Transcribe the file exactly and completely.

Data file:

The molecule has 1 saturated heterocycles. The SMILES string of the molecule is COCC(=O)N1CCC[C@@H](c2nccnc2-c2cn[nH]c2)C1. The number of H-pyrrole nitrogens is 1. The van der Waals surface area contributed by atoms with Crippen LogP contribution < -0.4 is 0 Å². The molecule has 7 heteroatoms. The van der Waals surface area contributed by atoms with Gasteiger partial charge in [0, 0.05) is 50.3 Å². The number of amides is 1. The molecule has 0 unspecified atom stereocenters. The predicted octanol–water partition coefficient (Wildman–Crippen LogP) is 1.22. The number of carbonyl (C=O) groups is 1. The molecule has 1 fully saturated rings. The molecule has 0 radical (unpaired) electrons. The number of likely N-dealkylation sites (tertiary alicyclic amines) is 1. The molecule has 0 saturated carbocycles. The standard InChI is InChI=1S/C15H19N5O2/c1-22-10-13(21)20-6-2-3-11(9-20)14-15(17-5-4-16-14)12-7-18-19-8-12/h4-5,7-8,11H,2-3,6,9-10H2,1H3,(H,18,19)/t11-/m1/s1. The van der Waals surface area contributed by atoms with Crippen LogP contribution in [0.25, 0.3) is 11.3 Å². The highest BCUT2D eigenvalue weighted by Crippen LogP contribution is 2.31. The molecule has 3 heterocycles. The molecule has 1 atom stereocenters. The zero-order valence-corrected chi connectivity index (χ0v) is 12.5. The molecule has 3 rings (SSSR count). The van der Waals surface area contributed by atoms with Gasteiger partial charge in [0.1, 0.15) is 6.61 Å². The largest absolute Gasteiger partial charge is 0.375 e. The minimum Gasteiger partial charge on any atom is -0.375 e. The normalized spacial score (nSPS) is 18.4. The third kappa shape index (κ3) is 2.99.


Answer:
The molecule has 1 saturated heterocycles. The SMILES string of the molecule is COCC(=O)N1CCC[C@@H](c2nccnc2-c2cn[nH]c2)C1. The number of H-pyrrole nitrogens is 1. The van der Waals surface area contributed by atoms with Crippen LogP contribution < -0.4 is 0 Å². The molecule has 7 heteroatoms. The van der Waals surface area contributed by atoms with Gasteiger partial charge in [0, 0.05) is 50.3 Å². The number of amides is 1. The molecule has 0 unspecified atom stereocenters. The predicted octanol–water partition coefficient (Wildman–Crippen LogP) is 1.22. The number of carbonyl (C=O) groups is 1. The molecule has 1 fully saturated rings. The molecule has 0 radical (unpaired) electrons. The number of likely N-dealkylation sites (tertiary alicyclic amines) is 1. The molecule has 0 saturated carbocycles. The standard InChI is InChI=1S/C15H19N5O2/c1-22-10-13(21)20-6-2-3-11(9-20)14-15(17-5-4-16-14)12-7-18-19-8-12/h4-5,7-8,11H,2-3,6,9-10H2,1H3,(H,18,19)/t11-/m1/s1. The van der Waals surface area contributed by atoms with Crippen LogP contribution in [0.25, 0.3) is 11.3 Å². The highest BCUT2D eigenvalue weighted by Crippen LogP contribution is 2.31. The molecule has 3 heterocycles. The molecule has 1 atom stereocenters. The zero-order valence-corrected chi connectivity index (χ0v) is 12.5. The molecule has 3 rings (SSSR count). The van der Waals surface area contributed by atoms with Gasteiger partial charge in [0.1, 0.15) is 6.61 Å². The largest absolute Gasteiger partial charge is 0.375 e. The minimum Gasteiger partial charge on any atom is -0.375 e. The normalized spacial score (nSPS) is 18.4. The third kappa shape index (κ3) is 2.99.